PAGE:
You just can’t trust anyone anymore, said the 50-year-old aspiring actor and director whose great uncle was Anthony "Tony Pro" Provenzano. Tony Pro, who with his brothers ran the notorious Teamsters Local 560 out of Union City, was a Genovese crime family capo and a prime suspect in the alledged murder and disappearance of Jimmy Hoffa.

Hoffa disappeared in 1975. The fact that no one has ever been charged and his body has never been recovered speaks to the old ways of the Mafia. If something like that happened today, one source quipped, you’d be watching video of the body disposal on YouTube.

Stefanelli came from the old world, but apparently got caught in the switches of time. While the exact details of his decision to cooperate have never been made public, the conventional wisdom in underworld, law enforcement and defense attorney circles is that Skins got jammed up again around 2009 in a drug case. And in order to get out from under it and to protect his son, Nicky Jr., who also might have been charged, Skins cut a deal and agreed to wear a wire for the FBI. It was a classic law enforcement move. You help us, we’ll help you.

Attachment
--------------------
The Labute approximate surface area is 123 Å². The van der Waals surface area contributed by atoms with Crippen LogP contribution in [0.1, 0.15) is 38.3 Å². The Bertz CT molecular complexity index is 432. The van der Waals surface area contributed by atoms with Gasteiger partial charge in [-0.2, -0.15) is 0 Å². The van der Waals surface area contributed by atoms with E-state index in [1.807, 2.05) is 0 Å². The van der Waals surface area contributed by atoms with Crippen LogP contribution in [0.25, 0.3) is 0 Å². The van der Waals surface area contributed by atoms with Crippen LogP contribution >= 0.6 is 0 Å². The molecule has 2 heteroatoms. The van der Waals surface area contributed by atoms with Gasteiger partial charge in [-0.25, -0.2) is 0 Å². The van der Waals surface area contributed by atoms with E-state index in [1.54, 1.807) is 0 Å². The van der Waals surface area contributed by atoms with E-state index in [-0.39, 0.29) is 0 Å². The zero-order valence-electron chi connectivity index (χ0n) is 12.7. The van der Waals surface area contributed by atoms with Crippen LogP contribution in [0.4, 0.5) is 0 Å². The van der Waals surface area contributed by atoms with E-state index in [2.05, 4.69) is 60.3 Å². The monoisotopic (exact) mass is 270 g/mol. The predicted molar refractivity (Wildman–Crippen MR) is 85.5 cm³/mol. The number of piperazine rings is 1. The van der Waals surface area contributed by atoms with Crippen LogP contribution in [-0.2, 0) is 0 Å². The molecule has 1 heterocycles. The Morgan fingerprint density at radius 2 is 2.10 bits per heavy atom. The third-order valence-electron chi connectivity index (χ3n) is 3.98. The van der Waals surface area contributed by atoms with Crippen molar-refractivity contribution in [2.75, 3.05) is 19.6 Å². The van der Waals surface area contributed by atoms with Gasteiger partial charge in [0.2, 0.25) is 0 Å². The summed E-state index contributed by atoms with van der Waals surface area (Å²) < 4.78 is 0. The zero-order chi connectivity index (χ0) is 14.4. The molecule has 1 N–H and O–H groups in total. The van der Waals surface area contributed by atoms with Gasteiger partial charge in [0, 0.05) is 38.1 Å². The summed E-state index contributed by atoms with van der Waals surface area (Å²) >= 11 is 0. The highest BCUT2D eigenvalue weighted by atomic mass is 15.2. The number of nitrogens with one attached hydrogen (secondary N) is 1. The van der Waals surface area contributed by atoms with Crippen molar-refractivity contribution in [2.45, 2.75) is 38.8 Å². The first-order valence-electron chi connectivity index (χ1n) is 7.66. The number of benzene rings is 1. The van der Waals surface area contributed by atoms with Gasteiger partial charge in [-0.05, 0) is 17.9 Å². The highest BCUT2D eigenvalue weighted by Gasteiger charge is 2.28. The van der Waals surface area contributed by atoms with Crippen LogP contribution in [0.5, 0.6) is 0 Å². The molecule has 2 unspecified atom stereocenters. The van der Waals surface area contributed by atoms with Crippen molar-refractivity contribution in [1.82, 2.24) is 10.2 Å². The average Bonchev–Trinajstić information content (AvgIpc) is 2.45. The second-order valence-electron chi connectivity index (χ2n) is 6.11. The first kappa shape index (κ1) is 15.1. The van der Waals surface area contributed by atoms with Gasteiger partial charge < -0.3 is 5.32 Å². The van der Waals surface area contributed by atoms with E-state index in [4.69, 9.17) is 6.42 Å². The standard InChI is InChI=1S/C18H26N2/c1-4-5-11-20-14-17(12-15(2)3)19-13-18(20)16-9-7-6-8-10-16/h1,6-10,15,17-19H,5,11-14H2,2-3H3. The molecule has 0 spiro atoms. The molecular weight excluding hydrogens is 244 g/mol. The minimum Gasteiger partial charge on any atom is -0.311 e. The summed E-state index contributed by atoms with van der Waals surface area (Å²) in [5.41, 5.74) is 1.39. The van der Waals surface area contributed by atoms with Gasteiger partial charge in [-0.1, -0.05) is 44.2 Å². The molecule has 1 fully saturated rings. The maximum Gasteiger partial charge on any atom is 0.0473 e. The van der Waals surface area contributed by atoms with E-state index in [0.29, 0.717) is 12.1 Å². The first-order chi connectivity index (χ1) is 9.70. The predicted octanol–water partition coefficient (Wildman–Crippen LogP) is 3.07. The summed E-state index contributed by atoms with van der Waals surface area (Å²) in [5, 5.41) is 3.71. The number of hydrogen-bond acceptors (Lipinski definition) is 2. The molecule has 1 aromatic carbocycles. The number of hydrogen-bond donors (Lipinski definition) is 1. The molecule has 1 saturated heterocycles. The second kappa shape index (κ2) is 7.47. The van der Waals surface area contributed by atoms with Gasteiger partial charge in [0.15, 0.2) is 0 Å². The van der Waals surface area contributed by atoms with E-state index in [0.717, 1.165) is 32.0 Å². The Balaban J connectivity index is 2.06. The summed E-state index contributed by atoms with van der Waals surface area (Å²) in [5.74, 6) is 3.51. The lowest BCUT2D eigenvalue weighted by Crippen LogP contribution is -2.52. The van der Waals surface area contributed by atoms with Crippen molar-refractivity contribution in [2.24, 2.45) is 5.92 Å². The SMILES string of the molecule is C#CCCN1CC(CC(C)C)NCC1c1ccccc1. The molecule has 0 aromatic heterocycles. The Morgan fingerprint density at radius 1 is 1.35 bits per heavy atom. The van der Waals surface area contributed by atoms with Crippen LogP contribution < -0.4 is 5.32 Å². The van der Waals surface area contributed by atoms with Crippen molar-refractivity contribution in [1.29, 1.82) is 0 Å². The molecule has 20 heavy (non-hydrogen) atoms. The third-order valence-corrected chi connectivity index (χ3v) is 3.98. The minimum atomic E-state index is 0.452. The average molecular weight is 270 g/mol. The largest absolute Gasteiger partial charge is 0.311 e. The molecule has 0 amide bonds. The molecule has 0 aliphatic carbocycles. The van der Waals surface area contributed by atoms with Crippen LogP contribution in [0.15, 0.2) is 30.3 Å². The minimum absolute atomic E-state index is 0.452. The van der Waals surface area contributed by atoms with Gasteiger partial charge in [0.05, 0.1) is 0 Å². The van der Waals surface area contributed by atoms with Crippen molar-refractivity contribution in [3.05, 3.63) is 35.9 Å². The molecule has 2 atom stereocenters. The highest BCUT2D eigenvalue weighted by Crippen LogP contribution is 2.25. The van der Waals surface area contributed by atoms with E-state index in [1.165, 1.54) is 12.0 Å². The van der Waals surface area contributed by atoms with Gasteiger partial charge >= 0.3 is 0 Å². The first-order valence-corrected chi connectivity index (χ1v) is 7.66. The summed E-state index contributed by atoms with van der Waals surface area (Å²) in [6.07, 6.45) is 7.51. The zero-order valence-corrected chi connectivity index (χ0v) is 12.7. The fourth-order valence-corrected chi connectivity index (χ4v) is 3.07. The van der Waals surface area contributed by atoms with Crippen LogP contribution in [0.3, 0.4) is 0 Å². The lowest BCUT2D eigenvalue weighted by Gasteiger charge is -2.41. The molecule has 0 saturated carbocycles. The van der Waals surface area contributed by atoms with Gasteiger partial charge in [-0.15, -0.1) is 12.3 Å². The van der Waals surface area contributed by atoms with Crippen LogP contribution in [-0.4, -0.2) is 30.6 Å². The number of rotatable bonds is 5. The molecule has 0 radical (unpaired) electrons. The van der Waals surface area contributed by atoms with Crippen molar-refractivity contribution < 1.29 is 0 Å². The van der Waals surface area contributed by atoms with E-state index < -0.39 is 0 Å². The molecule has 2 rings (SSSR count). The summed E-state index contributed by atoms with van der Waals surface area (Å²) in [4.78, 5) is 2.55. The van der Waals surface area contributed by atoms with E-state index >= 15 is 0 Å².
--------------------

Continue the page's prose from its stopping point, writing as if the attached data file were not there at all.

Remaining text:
His tapes are now part of an ever-expanding audio history of the mob in New Jersey.

In 1989, George Fresolone, a Newark-area mob associate working with the North Jersey branch of the Philadelphia mob, wore a wire for a year for the New Jersey State Police.

Operation Broadsword, the name of the investigation, resulted in the indictments of 41 mob members and associates from six crime families in the Garden State. Forty of the 41 defendants pleaded guilty rather than go to trial. The 41st was convicted by a jury.

Recordings make devastating pieces of evidence.

"You can’t cross-examine a tape," says one defense attorney.

Fresolone wore a body wire to his own mob initiation ceremony, the ultimate rejection of the code of silence and men-of-honor mystique that had long surrounded the American Mafia.